The Securities and Exchange Commission (SEC) announced it had settled charges against Brian Fettner, a Nevada resident, who illegally obtained and later made trades based on sensitive “insider” information he discovered while staying at the residence of a long-time friend, the general counsel of Cintas Corporation.
According to the allegations, Fettner, without the knowledge or permission of his host, viewed various documents pertaining to the possible acquisition of G&K Services Inc. by Cintas, and made illicit trades based on that information through the brokerage accounts of his ex-wife and a former girlfriend.
In addition, he convinced his father and another acquaintance to purchase G&K shares, resulting in a significant profit for those individuals as well.
Read the full SEC press release here.
When Cintas and G&K formally announced the merger on Aug. 16, 2016, G&K’s stock value increased more than 17 percent, resulting in illegal profits for Fettner of more than $250,000.
The SEC alleged that Fettner violated Section 10(b) of the Securities Exchange Act of 1934 and Exchange Act Rule 10b-5, and he has consented, without admitting or denying the charges, to a final judgement that imposes a penalty of $252,995 and permanently enjoins him from further violations of federal securities laws.
Preventing Insider Trading at Your Firm
On the surface, it might seem that common sense alone would be sufficient to avoid insider trading violations and steer clear of trouble with regulatory authorities.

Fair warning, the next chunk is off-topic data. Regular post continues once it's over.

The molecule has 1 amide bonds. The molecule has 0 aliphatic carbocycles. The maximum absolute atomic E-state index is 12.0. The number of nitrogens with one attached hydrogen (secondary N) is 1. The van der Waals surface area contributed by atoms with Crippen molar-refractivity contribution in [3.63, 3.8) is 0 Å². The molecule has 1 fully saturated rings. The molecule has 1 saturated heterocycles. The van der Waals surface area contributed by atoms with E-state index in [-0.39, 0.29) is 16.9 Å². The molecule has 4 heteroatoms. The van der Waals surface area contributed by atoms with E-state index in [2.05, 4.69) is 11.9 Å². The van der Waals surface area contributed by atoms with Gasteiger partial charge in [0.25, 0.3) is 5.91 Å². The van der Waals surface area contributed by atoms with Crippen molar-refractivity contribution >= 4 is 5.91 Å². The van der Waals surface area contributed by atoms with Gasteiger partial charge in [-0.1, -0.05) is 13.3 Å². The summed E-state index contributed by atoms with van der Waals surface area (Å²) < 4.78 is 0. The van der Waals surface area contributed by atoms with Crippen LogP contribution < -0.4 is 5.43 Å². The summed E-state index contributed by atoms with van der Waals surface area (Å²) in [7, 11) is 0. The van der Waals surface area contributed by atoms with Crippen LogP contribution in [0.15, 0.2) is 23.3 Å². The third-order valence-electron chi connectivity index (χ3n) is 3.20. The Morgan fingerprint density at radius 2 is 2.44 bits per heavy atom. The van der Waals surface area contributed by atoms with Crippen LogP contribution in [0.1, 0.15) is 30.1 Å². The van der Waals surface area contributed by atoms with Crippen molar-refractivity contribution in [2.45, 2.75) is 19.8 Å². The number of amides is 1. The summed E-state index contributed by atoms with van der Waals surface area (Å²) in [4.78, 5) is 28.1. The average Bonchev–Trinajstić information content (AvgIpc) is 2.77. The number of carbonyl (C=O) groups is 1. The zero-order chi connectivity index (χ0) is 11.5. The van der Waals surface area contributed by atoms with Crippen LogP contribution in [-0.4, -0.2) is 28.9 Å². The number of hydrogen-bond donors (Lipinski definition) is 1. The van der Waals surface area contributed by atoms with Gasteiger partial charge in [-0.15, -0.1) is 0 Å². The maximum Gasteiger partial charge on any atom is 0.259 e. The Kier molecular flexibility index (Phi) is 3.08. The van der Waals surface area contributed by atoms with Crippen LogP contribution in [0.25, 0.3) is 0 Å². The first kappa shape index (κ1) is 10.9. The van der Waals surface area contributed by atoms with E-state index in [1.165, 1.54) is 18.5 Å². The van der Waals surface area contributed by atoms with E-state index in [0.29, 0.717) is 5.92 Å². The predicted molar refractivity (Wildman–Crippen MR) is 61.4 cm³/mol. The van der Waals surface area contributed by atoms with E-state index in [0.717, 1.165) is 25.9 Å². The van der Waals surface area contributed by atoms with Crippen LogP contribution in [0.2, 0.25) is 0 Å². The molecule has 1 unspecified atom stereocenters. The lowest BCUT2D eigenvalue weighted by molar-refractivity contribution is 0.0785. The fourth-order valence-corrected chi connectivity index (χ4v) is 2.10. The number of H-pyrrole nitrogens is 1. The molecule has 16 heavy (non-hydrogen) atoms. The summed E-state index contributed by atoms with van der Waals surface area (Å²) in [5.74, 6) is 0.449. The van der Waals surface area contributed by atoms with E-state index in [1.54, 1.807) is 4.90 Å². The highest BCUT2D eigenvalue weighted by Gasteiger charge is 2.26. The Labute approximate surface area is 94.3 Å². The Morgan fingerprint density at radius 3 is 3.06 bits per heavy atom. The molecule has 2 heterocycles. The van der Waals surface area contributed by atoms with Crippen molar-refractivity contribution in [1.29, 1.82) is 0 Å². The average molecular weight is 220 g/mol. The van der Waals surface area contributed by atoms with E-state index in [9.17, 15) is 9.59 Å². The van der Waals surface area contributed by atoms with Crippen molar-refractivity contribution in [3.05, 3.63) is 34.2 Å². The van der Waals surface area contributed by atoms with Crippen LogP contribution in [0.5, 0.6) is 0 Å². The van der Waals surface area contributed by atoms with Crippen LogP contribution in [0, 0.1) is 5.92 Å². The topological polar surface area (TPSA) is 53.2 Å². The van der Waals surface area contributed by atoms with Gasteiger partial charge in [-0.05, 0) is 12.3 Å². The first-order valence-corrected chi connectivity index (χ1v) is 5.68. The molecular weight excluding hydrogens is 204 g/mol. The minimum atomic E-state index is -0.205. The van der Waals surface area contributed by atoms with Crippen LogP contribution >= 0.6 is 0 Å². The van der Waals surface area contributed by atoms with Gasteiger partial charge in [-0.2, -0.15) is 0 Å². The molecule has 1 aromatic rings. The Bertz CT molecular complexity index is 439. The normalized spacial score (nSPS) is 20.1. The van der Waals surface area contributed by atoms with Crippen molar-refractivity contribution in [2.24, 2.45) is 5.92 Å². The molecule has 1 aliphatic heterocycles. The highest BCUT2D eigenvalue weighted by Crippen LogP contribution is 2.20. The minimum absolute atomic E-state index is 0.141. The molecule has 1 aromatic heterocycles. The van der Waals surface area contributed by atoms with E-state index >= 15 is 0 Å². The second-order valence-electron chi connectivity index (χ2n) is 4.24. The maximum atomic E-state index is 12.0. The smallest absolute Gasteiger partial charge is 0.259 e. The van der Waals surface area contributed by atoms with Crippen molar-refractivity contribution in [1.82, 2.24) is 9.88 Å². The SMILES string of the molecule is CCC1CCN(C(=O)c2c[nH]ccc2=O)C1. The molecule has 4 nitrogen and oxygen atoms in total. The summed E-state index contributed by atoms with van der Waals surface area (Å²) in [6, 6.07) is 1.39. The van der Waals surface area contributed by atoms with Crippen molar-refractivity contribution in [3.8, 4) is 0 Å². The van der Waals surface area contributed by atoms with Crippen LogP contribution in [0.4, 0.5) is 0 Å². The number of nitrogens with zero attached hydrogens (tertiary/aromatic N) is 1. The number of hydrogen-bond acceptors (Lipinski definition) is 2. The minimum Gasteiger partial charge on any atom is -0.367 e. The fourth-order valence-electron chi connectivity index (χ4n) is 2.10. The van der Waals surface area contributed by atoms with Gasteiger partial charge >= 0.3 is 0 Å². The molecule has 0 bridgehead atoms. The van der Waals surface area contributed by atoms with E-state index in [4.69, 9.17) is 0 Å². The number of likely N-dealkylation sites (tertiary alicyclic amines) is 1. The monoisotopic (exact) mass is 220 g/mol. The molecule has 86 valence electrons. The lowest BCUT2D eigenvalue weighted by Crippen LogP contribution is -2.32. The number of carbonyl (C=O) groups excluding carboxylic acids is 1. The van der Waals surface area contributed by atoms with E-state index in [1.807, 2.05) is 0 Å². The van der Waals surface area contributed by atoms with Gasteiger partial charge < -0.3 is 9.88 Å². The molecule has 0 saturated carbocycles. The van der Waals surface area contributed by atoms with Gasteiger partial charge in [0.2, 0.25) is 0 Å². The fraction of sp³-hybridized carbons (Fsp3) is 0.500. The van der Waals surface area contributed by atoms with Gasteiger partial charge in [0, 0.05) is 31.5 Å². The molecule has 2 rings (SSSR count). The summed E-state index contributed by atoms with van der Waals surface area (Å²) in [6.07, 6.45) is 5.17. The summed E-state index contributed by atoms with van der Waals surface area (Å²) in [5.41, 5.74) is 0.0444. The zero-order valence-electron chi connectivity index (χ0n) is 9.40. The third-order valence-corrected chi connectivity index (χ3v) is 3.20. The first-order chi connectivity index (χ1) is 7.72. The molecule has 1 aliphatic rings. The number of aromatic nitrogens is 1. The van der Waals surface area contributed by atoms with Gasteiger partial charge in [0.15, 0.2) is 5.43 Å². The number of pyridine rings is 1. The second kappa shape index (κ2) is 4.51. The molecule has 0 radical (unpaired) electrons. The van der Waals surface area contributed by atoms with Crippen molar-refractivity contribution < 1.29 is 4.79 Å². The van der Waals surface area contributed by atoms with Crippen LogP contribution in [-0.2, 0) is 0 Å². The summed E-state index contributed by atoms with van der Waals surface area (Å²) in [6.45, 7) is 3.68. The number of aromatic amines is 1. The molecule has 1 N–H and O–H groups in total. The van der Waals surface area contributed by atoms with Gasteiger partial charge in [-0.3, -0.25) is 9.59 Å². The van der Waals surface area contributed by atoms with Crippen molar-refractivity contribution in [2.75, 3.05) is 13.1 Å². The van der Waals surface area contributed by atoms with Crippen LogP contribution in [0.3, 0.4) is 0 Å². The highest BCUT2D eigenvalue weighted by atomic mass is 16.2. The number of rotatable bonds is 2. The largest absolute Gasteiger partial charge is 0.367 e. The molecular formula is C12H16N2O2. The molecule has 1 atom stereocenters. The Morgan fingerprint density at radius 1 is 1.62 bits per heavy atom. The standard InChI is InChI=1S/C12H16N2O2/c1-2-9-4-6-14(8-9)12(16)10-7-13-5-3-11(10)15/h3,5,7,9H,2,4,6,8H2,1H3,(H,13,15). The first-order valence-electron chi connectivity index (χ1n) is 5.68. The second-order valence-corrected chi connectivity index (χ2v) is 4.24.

However, violations regarding the improper handling of sensitive information are frequent, indicating that firms need to take proactive measures to prevent improper trading based on insider information, whether intentional or unintentional.
Training on the Applicable Laws
The first step towards prevention of enforceable violations, including the misuse of insider information, is always knowledge of the applicable rules and regulations, which should be incorporated into the firm’s internal policies and procedures.
Effective training programs must be implemented to educate all employees regarding the scope of the laws that define what is and is not insider information, and what information can and cannot be traded on.
For assistance in reviewing your firm’s policies and procedures regarding insider trading, or in the development of effective training programs that educate your organization’s members in the proper implementation of firm policies, contact the attorneys at Jacko Law Group, PC, here.
Let our experience work for you.